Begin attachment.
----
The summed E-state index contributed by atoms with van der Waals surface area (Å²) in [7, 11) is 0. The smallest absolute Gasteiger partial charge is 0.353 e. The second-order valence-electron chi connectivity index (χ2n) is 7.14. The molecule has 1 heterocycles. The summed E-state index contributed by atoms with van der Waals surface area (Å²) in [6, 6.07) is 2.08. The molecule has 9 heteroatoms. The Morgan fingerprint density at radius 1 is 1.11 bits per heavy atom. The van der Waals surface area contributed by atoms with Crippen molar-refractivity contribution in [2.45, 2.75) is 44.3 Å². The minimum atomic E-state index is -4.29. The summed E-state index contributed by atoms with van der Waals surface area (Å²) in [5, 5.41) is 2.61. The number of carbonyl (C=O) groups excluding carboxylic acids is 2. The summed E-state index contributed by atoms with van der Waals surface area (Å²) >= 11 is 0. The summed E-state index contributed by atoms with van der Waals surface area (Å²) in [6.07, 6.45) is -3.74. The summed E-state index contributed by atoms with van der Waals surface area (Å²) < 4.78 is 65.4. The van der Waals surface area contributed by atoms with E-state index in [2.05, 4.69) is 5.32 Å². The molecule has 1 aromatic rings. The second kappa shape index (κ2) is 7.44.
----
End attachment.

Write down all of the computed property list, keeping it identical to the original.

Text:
The summed E-state index contributed by atoms with van der Waals surface area (Å²) in [7, 11) is 0. The smallest absolute Gasteiger partial charge is 0.353 e. The second-order valence-electron chi connectivity index (χ2n) is 7.14. The molecule has 1 heterocycles. The summed E-state index contributed by atoms with van der Waals surface area (Å²) in [6, 6.07) is 2.08. The molecule has 9 heteroatoms. The Morgan fingerprint density at radius 1 is 1.11 bits per heavy atom. The van der Waals surface area contributed by atoms with Crippen molar-refractivity contribution in [2.45, 2.75) is 44.3 Å². The minimum atomic E-state index is -4.29. The summed E-state index contributed by atoms with van der Waals surface area (Å²) in [5, 5.41) is 2.61. The number of carbonyl (C=O) groups excluding carboxylic acids is 2. The summed E-state index contributed by atoms with van der Waals surface area (Å²) >= 11 is 0. The summed E-state index contributed by atoms with van der Waals surface area (Å²) in [6.07, 6.45) is -3.74. The summed E-state index contributed by atoms with van der Waals surface area (Å²) < 4.78 is 65.4. The van der Waals surface area contributed by atoms with E-state index in [2.05, 4.69) is 5.32 Å². The molecule has 1 aromatic rings. The second kappa shape index (κ2) is 7.44.